The problem in the present quasi-experimental research design was the poor English communication skills of college students enrolled in first-year English as a second language (ESL) courses in Puerto Rico. The purpose of this quantitative study was to compare learning outcomes between a first-year English as a second class taught with the PowerPoint software application and a similar first-year ESL class taught with a traditional instructional approach and materials. The location of the study was the American University of Puerto Rico (AUPR). The results of an attitudinal questionnaire administered at the end of the research period revealed that learners’ perceptions regarding the engagement ability and clarity of instruction delivered with the PowerPoint presentation software had improved. The results of a two-tailed ANOVA showed that learning outcomes were not statistically different between the PowerPoint technology group and a control group. However, the mean score was slightly higher in the PowerPoint group, thus making the results promising for the PowerPoint presentation software application. Testing also showed that learning outcomes by learning styles and gender between and within the experimental and control groups were not statistically different. Recommendations include more research encompassing a longer treatment period as well as more research evaluating the influence of PowerPoint and other technologies on the learning styles. Research into the effectiveness of an integrated instructional technology approach imparts educational leaders with information related to successful strategies employed to meet the needs of students enrolled at the American University of Puerto Rico.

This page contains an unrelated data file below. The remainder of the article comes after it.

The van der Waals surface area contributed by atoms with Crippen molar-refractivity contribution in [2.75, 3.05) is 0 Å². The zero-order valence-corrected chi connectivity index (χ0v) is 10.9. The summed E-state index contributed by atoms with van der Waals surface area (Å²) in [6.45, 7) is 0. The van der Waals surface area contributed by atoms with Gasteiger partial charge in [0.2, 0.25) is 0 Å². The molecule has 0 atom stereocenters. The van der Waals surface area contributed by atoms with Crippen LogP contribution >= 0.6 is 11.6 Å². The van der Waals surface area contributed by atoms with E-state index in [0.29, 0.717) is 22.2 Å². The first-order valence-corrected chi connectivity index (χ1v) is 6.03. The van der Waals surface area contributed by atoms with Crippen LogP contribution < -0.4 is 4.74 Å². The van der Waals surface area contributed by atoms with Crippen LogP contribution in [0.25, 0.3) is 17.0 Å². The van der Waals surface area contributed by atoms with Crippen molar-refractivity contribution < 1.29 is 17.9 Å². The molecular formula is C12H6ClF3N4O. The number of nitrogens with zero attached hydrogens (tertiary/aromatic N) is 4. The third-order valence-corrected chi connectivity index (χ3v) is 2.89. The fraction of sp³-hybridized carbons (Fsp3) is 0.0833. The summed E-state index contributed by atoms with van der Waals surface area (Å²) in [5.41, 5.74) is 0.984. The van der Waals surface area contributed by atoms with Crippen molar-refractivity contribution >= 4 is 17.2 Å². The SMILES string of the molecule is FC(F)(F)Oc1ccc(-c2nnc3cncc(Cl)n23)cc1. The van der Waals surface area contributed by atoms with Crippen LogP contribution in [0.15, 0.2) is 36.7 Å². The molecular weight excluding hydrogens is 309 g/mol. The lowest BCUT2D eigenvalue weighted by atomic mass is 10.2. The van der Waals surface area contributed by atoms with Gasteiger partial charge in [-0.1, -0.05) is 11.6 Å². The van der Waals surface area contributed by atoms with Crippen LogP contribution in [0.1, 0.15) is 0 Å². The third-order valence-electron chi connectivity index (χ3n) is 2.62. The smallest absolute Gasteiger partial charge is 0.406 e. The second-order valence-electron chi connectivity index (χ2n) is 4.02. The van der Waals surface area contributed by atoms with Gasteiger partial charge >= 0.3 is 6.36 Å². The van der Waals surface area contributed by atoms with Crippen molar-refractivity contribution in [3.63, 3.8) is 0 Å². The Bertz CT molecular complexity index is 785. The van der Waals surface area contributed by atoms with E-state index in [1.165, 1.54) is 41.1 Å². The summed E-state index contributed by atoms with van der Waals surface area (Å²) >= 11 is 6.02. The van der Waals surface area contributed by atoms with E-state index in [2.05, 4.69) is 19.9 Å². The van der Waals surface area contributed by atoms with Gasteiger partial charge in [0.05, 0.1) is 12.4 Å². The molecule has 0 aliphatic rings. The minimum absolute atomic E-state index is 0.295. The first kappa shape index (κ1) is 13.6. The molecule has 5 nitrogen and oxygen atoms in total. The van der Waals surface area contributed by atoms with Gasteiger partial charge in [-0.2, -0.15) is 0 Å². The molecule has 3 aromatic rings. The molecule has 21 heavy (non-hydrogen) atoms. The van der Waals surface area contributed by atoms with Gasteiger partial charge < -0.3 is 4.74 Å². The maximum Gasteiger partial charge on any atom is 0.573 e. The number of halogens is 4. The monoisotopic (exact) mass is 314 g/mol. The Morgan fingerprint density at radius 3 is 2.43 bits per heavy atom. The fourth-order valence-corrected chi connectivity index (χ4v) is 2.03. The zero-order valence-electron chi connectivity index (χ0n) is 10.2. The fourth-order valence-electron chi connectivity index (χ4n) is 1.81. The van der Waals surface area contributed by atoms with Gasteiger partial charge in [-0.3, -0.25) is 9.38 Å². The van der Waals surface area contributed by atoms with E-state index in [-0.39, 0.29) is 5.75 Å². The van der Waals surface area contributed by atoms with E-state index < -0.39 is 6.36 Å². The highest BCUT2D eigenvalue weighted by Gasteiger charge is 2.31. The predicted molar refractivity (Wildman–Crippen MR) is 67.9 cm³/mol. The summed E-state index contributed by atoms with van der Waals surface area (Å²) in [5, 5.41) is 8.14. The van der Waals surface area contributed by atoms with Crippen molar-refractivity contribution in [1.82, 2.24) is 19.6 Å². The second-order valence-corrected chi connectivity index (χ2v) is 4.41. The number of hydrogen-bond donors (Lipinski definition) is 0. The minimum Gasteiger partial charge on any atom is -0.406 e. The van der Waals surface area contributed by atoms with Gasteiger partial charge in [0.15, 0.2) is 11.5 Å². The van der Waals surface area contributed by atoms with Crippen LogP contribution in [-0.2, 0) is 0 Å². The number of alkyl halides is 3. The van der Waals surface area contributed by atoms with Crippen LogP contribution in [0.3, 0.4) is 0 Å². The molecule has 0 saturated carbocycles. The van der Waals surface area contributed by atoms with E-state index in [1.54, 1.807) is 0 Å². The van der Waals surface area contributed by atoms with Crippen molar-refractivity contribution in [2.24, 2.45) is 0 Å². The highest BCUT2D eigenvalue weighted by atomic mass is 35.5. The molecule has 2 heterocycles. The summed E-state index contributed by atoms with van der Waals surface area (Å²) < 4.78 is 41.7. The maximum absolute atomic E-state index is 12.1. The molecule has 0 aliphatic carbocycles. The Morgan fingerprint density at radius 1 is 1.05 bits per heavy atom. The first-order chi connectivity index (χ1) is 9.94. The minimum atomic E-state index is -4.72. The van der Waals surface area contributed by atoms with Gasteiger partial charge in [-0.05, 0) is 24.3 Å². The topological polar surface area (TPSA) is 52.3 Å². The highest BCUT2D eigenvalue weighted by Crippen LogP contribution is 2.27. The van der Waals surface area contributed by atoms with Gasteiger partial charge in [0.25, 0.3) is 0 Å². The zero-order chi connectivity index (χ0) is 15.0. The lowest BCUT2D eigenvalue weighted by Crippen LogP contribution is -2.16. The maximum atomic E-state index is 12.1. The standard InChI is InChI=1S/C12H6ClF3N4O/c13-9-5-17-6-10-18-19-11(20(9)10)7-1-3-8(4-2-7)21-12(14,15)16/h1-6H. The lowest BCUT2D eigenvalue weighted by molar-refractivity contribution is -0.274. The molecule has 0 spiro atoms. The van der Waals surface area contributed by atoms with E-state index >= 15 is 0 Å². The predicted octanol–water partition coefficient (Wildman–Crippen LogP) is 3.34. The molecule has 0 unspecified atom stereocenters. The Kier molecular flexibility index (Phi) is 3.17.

|Commitee:||D'Angelo, Anastasia, Olivas, Gerald|
|School:||University of Phoenix|
|School Location:||United States -- Arizona|
|Source:||DAI-A 74/01(E), Dissertation Abstracts International|
|Subjects:||English as a Second Language, Educational technology|
|Keywords:||English as a second language, Instructional technology, PowerPoint, Puerto Rico|
Copyright in each Dissertation and Thesis is retained by the author. All Rights Reserved
The supplemental file or files you are about to download were provided to ProQuest by the author as part of a
dissertation or thesis. The supplemental files are provided "AS IS" without warranty. ProQuest is not responsible for the
content, format or impact on the supplemental file(s) on our system. in some cases, the file type may be unknown or
may be a .exe file. We recommend caution as you open such files.
Copyright of the original materials contained in the supplemental file is retained by the author and your access to the
supplemental files is subject to the ProQuest Terms and Conditions of use.
Depending on the size of the file(s) you are downloading, the system may take some time to download them. Please be